Engineering a new Qantas

Qantas' announcement of 500 job cuts today is only part of an ongoing story as it rebases its costs. Its new aircraft won't need as much maintenance and the resources sector may offer opportunities for the axed engineers.

Qantas’ confirmation that it will shed 500 engineering jobs is only a part of a continuing story as the group attempts to rebase its costs to bring them into line with its ever-evolving circumstances.

The job losses within its heavy maintenance facilities were flagged when Qantas announced its first-half results in February, and it also announced another 500 job cuts to its engineering, planning, catering and cabin crew functions.

Qantas has been in near-continuous cost-cutting mode over the past decade in response to the steady erosion of its international market share as competitors have crowded onto the routes into and out of Australia, as well as to the soaring cost of jet fuel.

With the international business losing more than $200 million last year and Virgin Australia under former Qantas senior executive John Borghetti threatening an assault on its core domestic business travel franchise, Qantas has had no realistic option but to maintain a focus on its cost base that started under Alan Joyce’s predecessor, Geoff Dixon.

The closure of the group’s heavy maintenance facility at Tullamarine, with the loss of 422 jobs, and a further 113 job losses at its Avalon facility, however, has a different rationale to that more general attack on costs.

While it has been extended and amended, Qantas does have a major fleet renewal program underway. Its capital expenditure program this year will approach $5 billion, much of it related to new aircraft.

As the composition of the fleet changes, so will the nature of the heavy maintenance schedules.

The newer planes are not only more efficient, particularly in their fuel usage, but they need less maintenance and therefore much of the heavy maintenance capacity at Qantas has become redundant and, as it foreshadowed today when it said further ‘’changes’’ were expected at Avalon, more will become so.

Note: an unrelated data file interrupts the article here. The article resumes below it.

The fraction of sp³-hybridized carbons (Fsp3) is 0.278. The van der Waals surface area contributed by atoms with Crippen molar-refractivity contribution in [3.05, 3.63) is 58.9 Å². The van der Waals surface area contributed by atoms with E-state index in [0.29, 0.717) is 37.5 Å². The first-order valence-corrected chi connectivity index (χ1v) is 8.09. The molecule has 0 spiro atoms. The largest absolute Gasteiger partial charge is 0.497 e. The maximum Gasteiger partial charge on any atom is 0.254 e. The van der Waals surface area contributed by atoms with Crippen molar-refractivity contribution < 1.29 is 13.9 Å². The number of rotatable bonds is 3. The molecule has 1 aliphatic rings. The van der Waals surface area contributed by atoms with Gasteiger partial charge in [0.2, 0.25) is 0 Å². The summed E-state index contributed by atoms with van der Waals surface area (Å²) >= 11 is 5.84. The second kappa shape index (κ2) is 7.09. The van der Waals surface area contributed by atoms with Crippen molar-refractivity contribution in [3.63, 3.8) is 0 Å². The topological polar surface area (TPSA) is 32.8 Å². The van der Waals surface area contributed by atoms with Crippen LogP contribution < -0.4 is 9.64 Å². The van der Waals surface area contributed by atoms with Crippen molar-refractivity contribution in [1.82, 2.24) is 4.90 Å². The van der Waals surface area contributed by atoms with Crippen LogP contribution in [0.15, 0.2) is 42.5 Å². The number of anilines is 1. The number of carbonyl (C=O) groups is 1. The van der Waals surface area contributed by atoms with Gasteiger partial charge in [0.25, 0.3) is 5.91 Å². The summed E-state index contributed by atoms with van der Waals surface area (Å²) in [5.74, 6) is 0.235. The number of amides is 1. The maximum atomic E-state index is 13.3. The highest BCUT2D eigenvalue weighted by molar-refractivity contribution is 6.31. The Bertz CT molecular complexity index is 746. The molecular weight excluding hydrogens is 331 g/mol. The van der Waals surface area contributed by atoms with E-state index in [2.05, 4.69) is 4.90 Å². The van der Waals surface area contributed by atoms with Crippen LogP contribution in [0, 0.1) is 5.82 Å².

Avalon will for the moment continue to maintain Qantas’ 747s, but they are steadily being retired. Maintenance of Qantas’ 737s will be relocated to its newer Brisbane facility, which appears destined to end being Qantas' main maintenance centres.

With a claimed cost disadvantage in heavy maintenance of 30 per cent relative to its competitors – and overall costs that are similarly higher than its rivals – Qantas can’t afford to retain inefficient facilities in a labour and capital-intensive segment of its business.

The unions might see Qantas’ action as destructive but without structural change Qantas eventually won’t have an international business and its domestic business will be a lot smaller than it is today.

The restructuring will cost Qantas about $50 million and lift the total of second-half restructuring costs to more than $250 million, but will, it says, generate annual savings of between $70 million and $100 million.

For the affected Qantas employees, the only consolation is that the massive amounts of investment occurring within the resources sector has resulted in a severe shortage of engineers and skilled workers, so at least there is a market for their skills if they want to take advantage of it.

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